Jack Block, who in his 28 years on the Port of Seattle Commission helped transform Seattle’s waterfront from a rat-infested row of crumbling piers into a destination for massive container ships, cruise vessels and tourists, died Nov. 1 of cancer. He was 86.
Block, the only longshore worker ever elected to the commission, also holds the title of longest-serving commissioner.
Between 1974 and 2001, he espoused advances in cargo mechanization, wooed shipping lines to Seattle and gambled on a major investment in cruising — which became, before the pandemic, a $900 million-a-year boon for Seattle’s tourism economy.
Block deserves much of the credit for how Seattle’s waterfront looks today, former colleagues said. In the 1980s, he pushed a major waterfront redevelopment plan through the commission when public meetings and feasibility studies threatened to filibuster it out of existence, according to contemporary news reports.
The port has “an obligation to do something with this waterfront … [which] quite frankly looks like somebody’s armpit,” he said at the time.
Close to Block’s heart, said his son Jack Block Jr., were projects to protect the environment, including cleanups of Superfund sites at Terminals 5 and 18, and to expand public access to the Duwamish River shoreline. Those efforts culminated in the 2001 dedication of Jack Block Park on the site of a former creosoting plant at the river’s mouth.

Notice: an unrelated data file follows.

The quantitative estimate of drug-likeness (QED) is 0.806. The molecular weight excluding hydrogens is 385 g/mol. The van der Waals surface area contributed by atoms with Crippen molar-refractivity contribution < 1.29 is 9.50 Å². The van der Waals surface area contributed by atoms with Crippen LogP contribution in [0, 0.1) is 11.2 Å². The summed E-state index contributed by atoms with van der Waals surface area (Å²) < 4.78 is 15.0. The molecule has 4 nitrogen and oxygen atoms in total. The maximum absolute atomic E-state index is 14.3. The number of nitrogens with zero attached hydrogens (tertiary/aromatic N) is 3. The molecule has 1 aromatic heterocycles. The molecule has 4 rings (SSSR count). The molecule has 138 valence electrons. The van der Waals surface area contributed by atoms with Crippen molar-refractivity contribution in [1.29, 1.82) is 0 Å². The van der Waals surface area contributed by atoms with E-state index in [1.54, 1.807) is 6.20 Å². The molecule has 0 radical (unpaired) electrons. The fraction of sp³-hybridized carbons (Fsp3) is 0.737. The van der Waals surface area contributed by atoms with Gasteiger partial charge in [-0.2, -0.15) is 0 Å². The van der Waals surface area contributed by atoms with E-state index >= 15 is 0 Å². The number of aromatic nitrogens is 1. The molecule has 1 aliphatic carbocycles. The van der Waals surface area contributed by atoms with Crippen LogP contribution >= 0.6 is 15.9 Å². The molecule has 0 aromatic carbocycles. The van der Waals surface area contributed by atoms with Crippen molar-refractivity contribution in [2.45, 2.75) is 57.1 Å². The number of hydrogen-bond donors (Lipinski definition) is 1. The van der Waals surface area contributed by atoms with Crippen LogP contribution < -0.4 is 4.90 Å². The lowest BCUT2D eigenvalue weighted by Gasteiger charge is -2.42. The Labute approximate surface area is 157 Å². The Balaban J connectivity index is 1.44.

Block remained a longshore worker throughout his nearly three decades on the commission, allowing him to boast that he was the only commissioner who could operate every piece of equipment the Port owned. By day, he attended to Port business; by night, he worked as a foreman on the docks, where he was known as a formidable taskmaster, said his longshore colleague Kandi Kandi.
“The thing my father was most proud of was being a longshoreman,” said Block Jr., also a longshore worker. Block was one of Seattle’s first crane operators and at 31 became the youngest foreman in the history of his union.
Block’s time on the commission was not without controversy. By the late 1990s, he had lost the support of organized labor — including some longshore workers — over his backing of the Port’s new commercial real estate ventures and his acquiescence to the Port’s decision to contract out some work, like crane maintenance. In his 2001 reelection bid, the powerful King County Labor Council backed his opponent, sinking Block’s candidacy.
“His main issue was creating a balance between preserving the waterfront land for some marine use, or have it sitting there doing nothing,” said his second wife, Vicki Schmitz-Block. “He honestly felt that it was better to develop the land than have 10 longshoremen working on a 10-acre plot.”
Block, whose lengthy tenure led newspaper columnists to refer to him jokingly as “commissioner-for-life,” was also on the commission during a string of revelations about double-dealing and conflicts of interest at the Port. Challengers for his seat tended to paint him as a backroom dealer opposed to making the Port more public-facing, though Block was never explicitly accused of improper behavior.
Born near the end of the tumultuous 1934 waterfront strike that resulted in the unionization of all West Coast ports, Block grew up fishing off Seattle’s docks and accompanying his longshore worker father onto ships, he recalled for an early-2000s television segment on the Port of Seattle.
His father, though, envisioned a different future for the young Block, banning him from longshore work. Block flouted his father’s interdiction and got a job on the docks at age 15, but bent to his father’s wishes in one respect: He earned a degree in international trade from the University of Washington, a background that later proved helpful in negotiating with foreign officials on international trade trips, his commission colleagues said.